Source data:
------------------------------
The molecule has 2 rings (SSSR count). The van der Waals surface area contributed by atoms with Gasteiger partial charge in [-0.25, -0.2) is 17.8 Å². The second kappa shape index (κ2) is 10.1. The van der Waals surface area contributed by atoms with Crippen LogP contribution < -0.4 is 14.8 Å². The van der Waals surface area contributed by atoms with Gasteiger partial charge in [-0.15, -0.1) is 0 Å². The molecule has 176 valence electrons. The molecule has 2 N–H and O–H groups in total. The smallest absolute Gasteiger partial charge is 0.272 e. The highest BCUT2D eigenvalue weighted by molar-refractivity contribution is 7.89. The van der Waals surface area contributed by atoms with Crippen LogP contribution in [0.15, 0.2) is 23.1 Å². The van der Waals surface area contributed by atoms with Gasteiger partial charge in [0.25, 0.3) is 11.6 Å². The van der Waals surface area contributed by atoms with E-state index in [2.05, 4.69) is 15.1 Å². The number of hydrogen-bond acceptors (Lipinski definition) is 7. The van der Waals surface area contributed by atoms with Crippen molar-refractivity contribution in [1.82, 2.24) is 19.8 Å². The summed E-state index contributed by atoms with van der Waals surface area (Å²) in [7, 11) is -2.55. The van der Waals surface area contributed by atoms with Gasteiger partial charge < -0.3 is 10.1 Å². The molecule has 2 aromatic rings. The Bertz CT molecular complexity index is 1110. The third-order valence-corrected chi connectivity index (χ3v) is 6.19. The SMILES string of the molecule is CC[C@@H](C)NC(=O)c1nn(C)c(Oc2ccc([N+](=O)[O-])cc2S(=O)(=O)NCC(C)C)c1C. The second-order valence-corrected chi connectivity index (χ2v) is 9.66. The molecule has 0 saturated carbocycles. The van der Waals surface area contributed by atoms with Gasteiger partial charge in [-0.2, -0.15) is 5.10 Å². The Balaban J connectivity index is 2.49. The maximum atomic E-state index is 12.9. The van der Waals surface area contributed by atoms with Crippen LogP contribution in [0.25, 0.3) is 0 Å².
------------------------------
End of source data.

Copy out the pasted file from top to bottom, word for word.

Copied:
The molecule has 2 rings (SSSR count). The van der Waals surface area contributed by atoms with Gasteiger partial charge in [-0.25, -0.2) is 17.8 Å². The second kappa shape index (κ2) is 10.1. The van der Waals surface area contributed by atoms with Crippen LogP contribution < -0.4 is 14.8 Å². The van der Waals surface area contributed by atoms with Gasteiger partial charge in [-0.15, -0.1) is 0 Å². The molecule has 176 valence electrons. The molecule has 2 N–H and O–H groups in total. The smallest absolute Gasteiger partial charge is 0.272 e. The highest BCUT2D eigenvalue weighted by molar-refractivity contribution is 7.89. The van der Waals surface area contributed by atoms with Crippen LogP contribution in [0.15, 0.2) is 23.1 Å². The van der Waals surface area contributed by atoms with Gasteiger partial charge in [0.25, 0.3) is 11.6 Å². The van der Waals surface area contributed by atoms with E-state index in [2.05, 4.69) is 15.1 Å². The number of hydrogen-bond acceptors (Lipinski definition) is 7. The van der Waals surface area contributed by atoms with Crippen molar-refractivity contribution in [1.82, 2.24) is 19.8 Å². The summed E-state index contributed by atoms with van der Waals surface area (Å²) in [7, 11) is -2.55. The van der Waals surface area contributed by atoms with Gasteiger partial charge < -0.3 is 10.1 Å². The molecule has 2 aromatic rings. The Bertz CT molecular complexity index is 1110. The third-order valence-corrected chi connectivity index (χ3v) is 6.19. The SMILES string of the molecule is CC[C@@H](C)NC(=O)c1nn(C)c(Oc2ccc([N+](=O)[O-])cc2S(=O)(=O)NCC(C)C)c1C. The second-order valence-corrected chi connectivity index (χ2v) is 9.66. The molecule has 0 saturated carbocycles. The van der Waals surface area contributed by atoms with Gasteiger partial charge in [-0.2, -0.15) is 5.10 Å². The Balaban J connectivity index is 2.49. The maximum atomic E-state index is 12.9. The van der Waals surface area contributed by atoms with Crippen LogP contribution in [0.25, 0.3) is 0 Å².